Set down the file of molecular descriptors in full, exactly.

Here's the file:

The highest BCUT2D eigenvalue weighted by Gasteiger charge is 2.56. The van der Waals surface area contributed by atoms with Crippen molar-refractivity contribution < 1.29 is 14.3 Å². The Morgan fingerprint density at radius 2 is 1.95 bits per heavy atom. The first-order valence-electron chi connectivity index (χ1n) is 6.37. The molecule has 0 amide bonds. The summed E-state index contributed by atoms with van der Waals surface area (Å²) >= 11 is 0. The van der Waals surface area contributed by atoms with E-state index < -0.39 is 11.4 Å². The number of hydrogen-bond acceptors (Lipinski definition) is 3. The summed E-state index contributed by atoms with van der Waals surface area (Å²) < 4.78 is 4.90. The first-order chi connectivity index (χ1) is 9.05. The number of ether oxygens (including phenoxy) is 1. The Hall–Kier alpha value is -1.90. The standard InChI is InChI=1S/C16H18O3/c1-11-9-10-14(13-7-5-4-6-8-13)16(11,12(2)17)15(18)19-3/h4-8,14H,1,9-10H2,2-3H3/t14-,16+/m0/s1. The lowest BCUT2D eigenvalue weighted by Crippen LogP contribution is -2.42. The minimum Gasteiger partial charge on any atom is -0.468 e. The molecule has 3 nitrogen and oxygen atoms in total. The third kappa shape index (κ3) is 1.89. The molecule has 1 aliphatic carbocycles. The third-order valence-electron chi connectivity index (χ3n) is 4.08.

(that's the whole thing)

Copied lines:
The highest BCUT2D eigenvalue weighted by Gasteiger charge is 2.56. The van der Waals surface area contributed by atoms with Crippen molar-refractivity contribution < 1.29 is 14.3 Å². The Morgan fingerprint density at radius 2 is 1.95 bits per heavy atom. The first-order valence-electron chi connectivity index (χ1n) is 6.37. The molecule has 0 amide bonds. The summed E-state index contributed by atoms with van der Waals surface area (Å²) >= 11 is 0. The van der Waals surface area contributed by atoms with E-state index < -0.39 is 11.4 Å². The number of hydrogen-bond acceptors (Lipinski definition) is 3. The summed E-state index contributed by atoms with van der Waals surface area (Å²) < 4.78 is 4.90. The first-order chi connectivity index (χ1) is 9.05. The number of ether oxygens (including phenoxy) is 1. The Hall–Kier alpha value is -1.90. The standard InChI is InChI=1S/C16H18O3/c1-11-9-10-14(13-7-5-4-6-8-13)16(11,12(2)17)15(18)19-3/h4-8,14H,1,9-10H2,2-3H3/t14-,16+/m0/s1. The lowest BCUT2D eigenvalue weighted by Crippen LogP contribution is -2.42. The minimum Gasteiger partial charge on any atom is -0.468 e. The molecule has 3 nitrogen and oxygen atoms in total. The third kappa shape index (κ3) is 1.89. The molecule has 1 aliphatic carbocycles. The third-order valence-electron chi connectivity index (χ3n) is 4.08.